Moody’s Affirmation of China’s Long-Term Issuer Ratings
Despite downgrading the outlook for Chinese sovereign bonds, Moody’s affirmed China’s A1 long-term local and foreign-currency issuer ratings. This affirmation acknowledges China’s strong creditworthiness and its ability to meet its financial obligations. While the outlook has been downgraded due to current challenges, China’s long-term credit ratings remain stable. This provides some reassurance to investors and indicates that Moody’s still considers China to be a reliable borrower.
Expected Future Growth of China’s Economy
Looking ahead, Moody’s projects a moderate growth trajectory for China’s economy. The agency expects the economy to grow at a 4% annual pace in 2024 and 2025, followed by a gradual decline to an average of 3.8% for the rest of the decade. The projections are based on factors such as weaker demographics and other structural issues. To sustain stronger growth, China will need to implement substantial and coordinated reforms that promote consumer spending and higher value-added manufacturing. These reforms are crucial for offsetting the weaker property sector and ensuring a more sustainable and resilient economy.
Necessary Reforms to Offset Weaker Property Sector
To counter the negative impact of the weaker property sector, China needs to undertake significant reforms. These reforms should focus on promoting consumer spending and higher value-added manufacturing. By fostering a shift towards a more consumption-driven economy and encouraging innovation and productivity, China can offset the challenges posed by the property crisis. It is essential for the Chinese government to implement these reforms promptly and effectively to ensure a more balanced and resilient economic growth model.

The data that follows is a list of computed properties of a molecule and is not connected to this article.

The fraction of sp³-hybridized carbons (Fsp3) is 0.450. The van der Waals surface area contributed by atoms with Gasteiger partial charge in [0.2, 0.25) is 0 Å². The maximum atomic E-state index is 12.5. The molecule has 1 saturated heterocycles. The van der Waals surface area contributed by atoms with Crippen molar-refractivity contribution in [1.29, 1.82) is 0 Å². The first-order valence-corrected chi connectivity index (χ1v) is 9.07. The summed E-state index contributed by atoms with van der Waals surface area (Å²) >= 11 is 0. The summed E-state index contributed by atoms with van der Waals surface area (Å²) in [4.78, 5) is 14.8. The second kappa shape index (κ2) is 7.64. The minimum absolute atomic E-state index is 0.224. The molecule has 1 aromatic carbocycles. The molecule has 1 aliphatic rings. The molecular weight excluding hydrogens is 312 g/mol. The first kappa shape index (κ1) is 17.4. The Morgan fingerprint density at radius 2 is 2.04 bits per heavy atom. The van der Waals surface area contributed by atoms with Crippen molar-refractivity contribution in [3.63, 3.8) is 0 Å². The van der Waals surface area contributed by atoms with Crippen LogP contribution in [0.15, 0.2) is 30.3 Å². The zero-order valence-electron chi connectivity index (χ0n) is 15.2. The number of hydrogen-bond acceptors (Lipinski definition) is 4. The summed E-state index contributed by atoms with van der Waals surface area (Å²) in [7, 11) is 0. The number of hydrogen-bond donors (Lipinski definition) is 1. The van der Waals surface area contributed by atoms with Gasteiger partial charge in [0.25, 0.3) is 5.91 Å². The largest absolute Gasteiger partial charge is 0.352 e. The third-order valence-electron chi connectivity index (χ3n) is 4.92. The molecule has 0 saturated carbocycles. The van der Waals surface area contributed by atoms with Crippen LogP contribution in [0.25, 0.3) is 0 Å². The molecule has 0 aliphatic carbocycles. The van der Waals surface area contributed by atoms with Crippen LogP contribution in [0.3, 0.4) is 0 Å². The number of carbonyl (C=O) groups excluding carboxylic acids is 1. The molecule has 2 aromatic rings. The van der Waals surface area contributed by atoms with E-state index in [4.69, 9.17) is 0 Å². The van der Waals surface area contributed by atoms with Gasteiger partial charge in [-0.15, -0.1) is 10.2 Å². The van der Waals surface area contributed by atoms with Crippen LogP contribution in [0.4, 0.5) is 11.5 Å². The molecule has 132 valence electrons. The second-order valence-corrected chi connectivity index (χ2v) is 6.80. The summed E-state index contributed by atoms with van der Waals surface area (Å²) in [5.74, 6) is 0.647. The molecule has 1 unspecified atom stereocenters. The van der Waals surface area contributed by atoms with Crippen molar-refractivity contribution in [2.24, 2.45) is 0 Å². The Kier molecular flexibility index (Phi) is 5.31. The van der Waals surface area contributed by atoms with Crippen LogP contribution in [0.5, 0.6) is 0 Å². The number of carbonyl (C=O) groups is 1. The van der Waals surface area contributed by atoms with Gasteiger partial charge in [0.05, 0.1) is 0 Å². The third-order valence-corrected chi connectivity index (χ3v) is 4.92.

China’s Resilience and Potential for Global Economic Growth
Despite the challenges outlined by Moody’s, China still possesses significant resilience and potential for global economic growth. The Ministry of Finance in China emphasized the country’s development resilience and its importance as an engine for global economic growth. China’s large population, rising middle class, and continuous advancements in technology and innovation provide a solid foundation for its resilience. While the current challenges in the economy and the property sector are significant, China’s long-term potential remains intact, and it will continue to play a crucial role in driving global economic growth.
In conclusion, Moody’s downgrade of China’s credit outlook to negative reflects the risks posed by a slowing economy and the property crisis. This downgrade has significant implications for local and regional governments, state-owned enterprises, and lenders in China. However, the Chinese government has taken steps to support banks and local governments and is implementing necessary reforms to offset the weaker property sector. While there are broad downside risks to China’s fiscal, economic, and institutional strength, the country still possesses resilience and potential for future global economic growth. By addressing these challenges and implementing appropriate reforms, China can position itself for sustained growth and maintain its position as a key player in the global economy.